The Kremlin’s efforts to extend President Vladimir Putin’s 20-year presidency will enable Moscow to sustain the policies that have seen Russia reclaim its great power status, while postponing the political and socio-economic instability that could result from transitioning to a new leader. Prolonging Putin’s tenure, however, will introduce greater long-term political challenges as he ages and risks a potential health emergency while in office. But even without such a crisis, postponing a succession until 2036 will still set Russia’s political elite up for having to deal with a transition of power at a time when popular pressures will be mounting over severe economic hardships.
A New Constitution, and New Terms for Putin
On March 10, Russia’s legislature approved an amendment that would reset the count of presidential terms served prior to the introduction of the new constitution. The change will enable Putin to stand for reelection in the 2024 presidential elections, increasing his ability to serve two additional six-year terms.
The amendments will be offered for approval in a popular vote (which was initially scheduled for April 22, but has since been indefinitely postponed due to COVID-19 lockdown measures). Approval is legally binding and would immediately alter constitutional provisions. But he Kremlin’s tight containment of opposition activity — and the fact that a referendum is not technically required to approve the amendments despite the veil of popular endorsement it’d provide — mean that the constitutional changes will pass one way or another.
Despite keeping Putin in power for longer, the new constitution will also erect limitations and balances between the different governing bodies of Russia in an effort to reduce the executive power of Putin’s eventual successor. These amendments include a stricter observation of presidential term limits, meaning future Russian presidents will only be able to serve two terms total in their lifetime. They also shift the responsibility for appointing certain cabinet positions — primarily those dealing with Russia’s economy — to the Russian State Duma rather than the presidency, which will maintain the right to appoint security- and foreign policy-related ministries. This separation of responsibilities will force the different branches of government to actively cooperate to access Russia’s resources of power.
What 12 More Years Could Bring
Putin has remained vague about his intentions, though he is widely expected to seek reelection under the new rules. With no clear designated successor, he is likely to seek another term to groom his replacement. If he is unable to find a fitting successor over those four years, there’s a good chance Putin may well run again in 2030.
His likely reelection would foster stability in Russia’s state-led economy, as Moscow focuses on driving domestic growth, diversification and self-sufficiency. Russia’s foreign policy would also continue to revolve around Putin’s goal to reestablish Russia as a great power.
- As Russian conventional military power has waned, Putin has prioritized Russia’s nuclear capabilities and deterrence abilities while supporting individual allies around the globe with military and financial assistance.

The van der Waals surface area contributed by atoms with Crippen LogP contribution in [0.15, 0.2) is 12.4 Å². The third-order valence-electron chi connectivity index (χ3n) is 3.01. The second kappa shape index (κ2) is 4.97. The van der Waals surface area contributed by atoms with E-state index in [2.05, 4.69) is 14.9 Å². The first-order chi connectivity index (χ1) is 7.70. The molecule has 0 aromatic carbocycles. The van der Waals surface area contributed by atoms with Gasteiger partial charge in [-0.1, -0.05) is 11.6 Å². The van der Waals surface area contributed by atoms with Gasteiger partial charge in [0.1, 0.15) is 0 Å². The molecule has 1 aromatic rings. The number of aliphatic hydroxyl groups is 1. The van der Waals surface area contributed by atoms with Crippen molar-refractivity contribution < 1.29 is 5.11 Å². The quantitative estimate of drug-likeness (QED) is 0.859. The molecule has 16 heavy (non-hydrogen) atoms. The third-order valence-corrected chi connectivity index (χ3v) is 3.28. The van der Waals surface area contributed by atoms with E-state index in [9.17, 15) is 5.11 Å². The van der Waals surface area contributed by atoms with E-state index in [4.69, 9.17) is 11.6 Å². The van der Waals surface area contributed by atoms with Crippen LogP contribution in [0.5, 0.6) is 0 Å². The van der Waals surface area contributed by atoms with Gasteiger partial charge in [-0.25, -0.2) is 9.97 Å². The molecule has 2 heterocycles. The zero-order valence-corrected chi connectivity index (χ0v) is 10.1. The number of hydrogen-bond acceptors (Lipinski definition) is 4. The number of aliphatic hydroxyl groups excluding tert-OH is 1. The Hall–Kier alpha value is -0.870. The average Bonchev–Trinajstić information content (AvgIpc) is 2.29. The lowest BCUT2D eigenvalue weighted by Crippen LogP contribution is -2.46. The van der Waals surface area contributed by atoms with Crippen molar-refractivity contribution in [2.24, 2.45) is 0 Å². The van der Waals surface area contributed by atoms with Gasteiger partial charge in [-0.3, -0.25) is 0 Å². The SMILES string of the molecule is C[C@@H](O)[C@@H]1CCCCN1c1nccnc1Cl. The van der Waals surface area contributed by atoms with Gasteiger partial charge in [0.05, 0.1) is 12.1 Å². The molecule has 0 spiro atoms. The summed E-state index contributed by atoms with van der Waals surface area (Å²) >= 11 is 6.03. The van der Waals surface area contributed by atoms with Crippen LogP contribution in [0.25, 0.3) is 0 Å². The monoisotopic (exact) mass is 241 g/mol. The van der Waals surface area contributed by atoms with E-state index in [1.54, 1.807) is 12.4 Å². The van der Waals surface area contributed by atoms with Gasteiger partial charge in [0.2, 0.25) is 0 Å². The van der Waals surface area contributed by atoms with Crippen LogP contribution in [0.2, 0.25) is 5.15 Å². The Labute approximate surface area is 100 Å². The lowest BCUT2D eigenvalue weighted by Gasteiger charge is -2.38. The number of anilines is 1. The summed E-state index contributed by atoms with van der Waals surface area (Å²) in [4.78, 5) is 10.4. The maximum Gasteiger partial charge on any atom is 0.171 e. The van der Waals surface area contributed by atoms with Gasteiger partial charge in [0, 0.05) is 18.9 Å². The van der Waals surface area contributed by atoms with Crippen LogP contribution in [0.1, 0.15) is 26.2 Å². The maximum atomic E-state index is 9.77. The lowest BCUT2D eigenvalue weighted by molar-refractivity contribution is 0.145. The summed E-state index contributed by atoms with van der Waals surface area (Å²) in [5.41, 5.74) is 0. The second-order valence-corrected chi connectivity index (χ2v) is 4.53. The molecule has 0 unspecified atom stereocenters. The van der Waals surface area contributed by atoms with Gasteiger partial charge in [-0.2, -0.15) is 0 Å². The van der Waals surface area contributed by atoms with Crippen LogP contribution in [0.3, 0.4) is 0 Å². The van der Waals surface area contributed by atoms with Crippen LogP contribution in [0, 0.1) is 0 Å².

- Moscow has already tried to reduce its dependence on the hydrocarbons sector, placing a greater emphasis on the development of high-tech capabilities, with different state-owned entities spearheading efforts to develop quantum computing and artificial intelligence.
- Putin’s policies will also continue to lead to potential escalations and standoffs in proxy conflicts in Ukraine, Iran and Syria.
Putin’s age and general health over the next twelve years, however, could risk this strategy. At 67, his focus on physical fitness and apparent robust health has enabled him to reach and likely succeed the average life expectancy for Russian men (which is 68). However, the remaining four years of his current term, combined with the prospect of another twelve years in office, would make him 83 years old at the end of a final term — greatly increasing the risk of a health crisis, or even his death, while in office.
Multiple Axes of Transition
Shifting Russia’s next presidential transition to 2036 risks weakening Kremlin leadership at a time when the country is already expected to face significant economic and demographic crises. By about 2035, Russia will begin experiencing the next significant contraction of the size of its working population, exacerbating the imbalance in social spending and economic potential. Around the same time, Russia’s hydrocarbon production is also expected to have dropped significantly. Russia’s Ministry of Energy is projecting as much as a 40 percent drop in production by 2035, which will severely impact Russia’s government revenue and industrial strength. A succession in 2036 could devolve the centralized authority that Putin has commanded, as well as weaken the consensus and institutional cooperation needed to manage these challenges, by unleashing competition between the country’s different commercial-industrial factions, security organizations and political factions.